Reducing rework and increasing productivity may have as much or more to do with your facility’s lighting than anything else. Let’s review the problems glare and eye strain from improper lighting may be causing you, and what to do about it.
Glare and Eyestrain Are Hidden Drags on Productivity
Making working hours easier for your employees is always a smart decision. But even from a strictly bottom-line perspective, eliminating glare and eyestrain will save money and increase productivity.
When we discuss glare, we not only mean bright reflections, but also over lighting of the workspace. Too much light means suboptimal vision, and that can lead to mistakes and rework that would be avoided in optimal lighting.
Eyestrain, meanwhile, is usually a result of poor lighting and can damage productivity by leading to even more mistakes as well as causing headaches and other minor health problems. Thirty percent of American employees report headaches due to eyestrain, and frequent discomfort will affect output and morale. It can also increase absenteeism.
Eliminating Glare and Optimizing Your Lighting
Begin by addressing the overall lighting in your facility. Most workplaces have lighting at least twice as bright as OSHA recommends. Many business facilities use high output overhead lighting and overly simple lighting design that leads to unnecessary brightness at the production line level.
If you have this problem, reduce the overall brightness and employ task and accent lighting. This gives workers softer illumination, and control over how much light to use. This is a case where less truly is more and giving workers the ability to adapt lighting to their needs will pay off in the long run with better results and possibly some total energy savings.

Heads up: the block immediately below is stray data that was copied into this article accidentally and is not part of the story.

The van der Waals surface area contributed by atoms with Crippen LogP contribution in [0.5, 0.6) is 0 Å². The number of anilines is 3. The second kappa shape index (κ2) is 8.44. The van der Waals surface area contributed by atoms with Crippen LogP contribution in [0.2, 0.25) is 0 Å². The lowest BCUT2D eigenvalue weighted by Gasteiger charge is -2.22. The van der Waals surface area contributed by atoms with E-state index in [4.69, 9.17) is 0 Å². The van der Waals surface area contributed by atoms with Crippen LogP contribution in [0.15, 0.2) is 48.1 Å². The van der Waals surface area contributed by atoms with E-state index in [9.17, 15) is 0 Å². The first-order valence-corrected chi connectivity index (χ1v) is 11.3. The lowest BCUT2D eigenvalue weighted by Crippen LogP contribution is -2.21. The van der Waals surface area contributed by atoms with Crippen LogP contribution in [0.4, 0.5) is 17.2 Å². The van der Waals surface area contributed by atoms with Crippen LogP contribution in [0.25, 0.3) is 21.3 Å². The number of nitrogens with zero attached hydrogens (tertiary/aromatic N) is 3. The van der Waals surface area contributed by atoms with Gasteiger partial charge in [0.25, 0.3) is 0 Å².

Another best practice is to make sure that all lighting is from LED’s in the cool white color range, a color temperature of 4000 to 5000K. This range is the best for closeup detail work, and LED’s will use less energy and last longer than incandescent or fluorescent lights. They are also more durable, an important consideration in manufacturing environments that can be tough on conventional bulbs and fluorescent tubes. Changing your overhead lighting to LED’s can be a major savings by itself because of the long spans between light bulb changes.
It’s worth noting an additional benefit of using cool white lighting: It has the same effect on circadian rhythm as daylight. Studies show that workers exposed to either natural daylight or artificial light of the same wavelength have higher alertness and productivity, and better sleep.
Next, take a careful look at how much light the surfaces in your facility reflect, looking for glare hotspots. In facilities where natural light from windows is a factor, evaluate it at various times of day. You may be surprised how many of them are producing bright reflections, and how much a change in position or lighting design can do to eliminate that glare. You can also eliminate many hotspots by using matte paint, coatings and surfaces wherever possible.
Finally, consider using advanced lighting control systems to optimize how lighting is used, especially if your facility uses natural lighting for part of the day. By optimizing how much of your overhead lighting is in use at a given time, you can create the best possible production environment, save money, and care for your most important asset, your workforce.
Need a local partner to help? We’d like you to consider Thayer Energy Solutions. We have decades of experience with LED’s, design, controls, and installation, and are right here in your region. Get in touch with us today at 815-282-1112 and let’s see what we can do together!